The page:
And in the spirit of the new media, when I see the video I’ll think of her as having fought for these people who are being treated poorly, the only good thinker in a sea of trouble … but until then, she sits on the same balance as all of the information coming to me – on one side is fact, and on the other – whatever you want.
When my friends in the journalism industry dedicate their posts to strong one-sided points of view, I count them out as sources of information. I was a journalist for many years, and would never have compromised myself by taking sides, unless it was a cause no-one disagreed about, like a telethon to raise money for cancer research. Otherwise the news was the news, objectively.
Actors and actresses can tell me their opinions about anything at all, and I find it interesting; but that’s because they have a soapbox that most people don’t have. When the topics get hot, they should be careful to mix a little bit of expertise, as needed, if available, in with their grand presentations, otherwise, to me, they become quickly, profoundly empty; but worse, an improper use of the soapbox. When Country Joe, during the Vietnam War, wrote the popular words “Be the first one on your block to have your boy sent home in a box!” the words resonated with people and became endeared, and famous. He inspired a lot of people and it was very exciting! But I don’t want our college students to think protesting is virtuous just for the sake of being involved; it’s easy, I’m sure, to get swept up in the excitement.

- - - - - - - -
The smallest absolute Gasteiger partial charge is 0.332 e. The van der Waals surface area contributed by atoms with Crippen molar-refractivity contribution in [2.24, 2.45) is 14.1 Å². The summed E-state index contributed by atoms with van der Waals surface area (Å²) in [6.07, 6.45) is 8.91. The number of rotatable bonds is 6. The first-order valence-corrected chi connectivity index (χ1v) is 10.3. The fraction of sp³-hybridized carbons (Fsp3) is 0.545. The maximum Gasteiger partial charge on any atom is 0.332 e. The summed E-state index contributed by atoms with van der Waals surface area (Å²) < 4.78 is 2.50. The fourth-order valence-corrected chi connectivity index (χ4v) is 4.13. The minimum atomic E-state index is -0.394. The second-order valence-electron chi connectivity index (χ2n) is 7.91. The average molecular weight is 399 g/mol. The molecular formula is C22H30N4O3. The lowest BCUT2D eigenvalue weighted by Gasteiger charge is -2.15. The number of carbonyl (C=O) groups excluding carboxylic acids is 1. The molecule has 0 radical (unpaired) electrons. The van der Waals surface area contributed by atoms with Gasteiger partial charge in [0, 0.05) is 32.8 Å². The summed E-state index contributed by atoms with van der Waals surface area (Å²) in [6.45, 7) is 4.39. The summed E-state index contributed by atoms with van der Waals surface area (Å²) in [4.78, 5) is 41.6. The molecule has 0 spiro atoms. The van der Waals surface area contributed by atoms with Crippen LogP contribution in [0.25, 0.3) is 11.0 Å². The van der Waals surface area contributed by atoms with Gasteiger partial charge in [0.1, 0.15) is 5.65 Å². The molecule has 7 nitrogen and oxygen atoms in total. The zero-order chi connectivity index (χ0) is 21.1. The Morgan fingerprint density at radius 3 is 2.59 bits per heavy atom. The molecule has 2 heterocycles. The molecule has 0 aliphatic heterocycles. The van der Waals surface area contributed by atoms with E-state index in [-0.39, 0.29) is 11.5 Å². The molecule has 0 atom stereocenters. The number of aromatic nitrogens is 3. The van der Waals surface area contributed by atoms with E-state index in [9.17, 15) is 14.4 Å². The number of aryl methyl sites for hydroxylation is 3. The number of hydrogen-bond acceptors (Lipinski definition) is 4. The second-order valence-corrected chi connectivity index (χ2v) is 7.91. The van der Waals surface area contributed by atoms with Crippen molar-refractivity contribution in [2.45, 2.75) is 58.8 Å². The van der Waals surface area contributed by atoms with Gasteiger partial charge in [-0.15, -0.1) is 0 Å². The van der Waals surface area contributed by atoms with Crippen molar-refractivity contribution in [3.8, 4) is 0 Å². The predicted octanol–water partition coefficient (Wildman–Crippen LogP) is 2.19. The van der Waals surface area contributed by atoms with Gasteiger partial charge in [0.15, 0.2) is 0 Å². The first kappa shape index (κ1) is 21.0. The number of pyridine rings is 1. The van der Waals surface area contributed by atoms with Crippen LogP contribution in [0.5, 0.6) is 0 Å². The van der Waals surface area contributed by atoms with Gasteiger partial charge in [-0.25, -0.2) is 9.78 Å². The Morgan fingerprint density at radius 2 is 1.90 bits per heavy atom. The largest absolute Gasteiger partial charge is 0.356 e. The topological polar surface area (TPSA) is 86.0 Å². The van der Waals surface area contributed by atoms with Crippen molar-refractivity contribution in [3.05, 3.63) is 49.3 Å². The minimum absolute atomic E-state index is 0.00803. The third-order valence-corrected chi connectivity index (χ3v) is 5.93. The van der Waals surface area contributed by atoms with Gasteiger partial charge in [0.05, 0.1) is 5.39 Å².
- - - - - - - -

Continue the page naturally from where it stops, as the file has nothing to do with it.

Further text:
If there’s a cause worth being involved with, though, I’m sure everyone will know it, just like Country Joe, when he got on his soapbox, already knew the sentiment of the country, and didn’t have to consider that he might be further dividing it. He also presented it as a joke, so anybody could enjoy the message and it didn’t cause a bunch of fights, fighting being the thing he was rallying against. He did it in a way that said “let’s be friends and laugh,” and it worked. Good use of soapbox.
Now everybody, with Facebook, has a soapbox they never had before. I don’t care who anyone voted for; the two were both good candidates in some ways, and in other ways both had obvious problems. I can see this as a set up for some interesting cyber-conversation, but I don’t see it as a reason to act in a way that threatens to further divide the country, and certainly not a reason to abandon accountability! We’re in a baby-boomer-breakup era, one where, in the future, we’ll look back and see a bubble of people arguing and “breaking up” over things they may have, a year ago, never taken action on or talked about much at all.
Some things have suddenly become more important because they seem threatened, but if the other person isn’t convinced, shouldn’t a little time passing demonstrate to us which vision is more accurate, with no meanness involved, no general unresolved spite and no need to propagate unsubstantiated crap?
What this country needs is a media that’s committed, just as committed as protesters are to their causes, to telling the world what’s happening in a responsible way.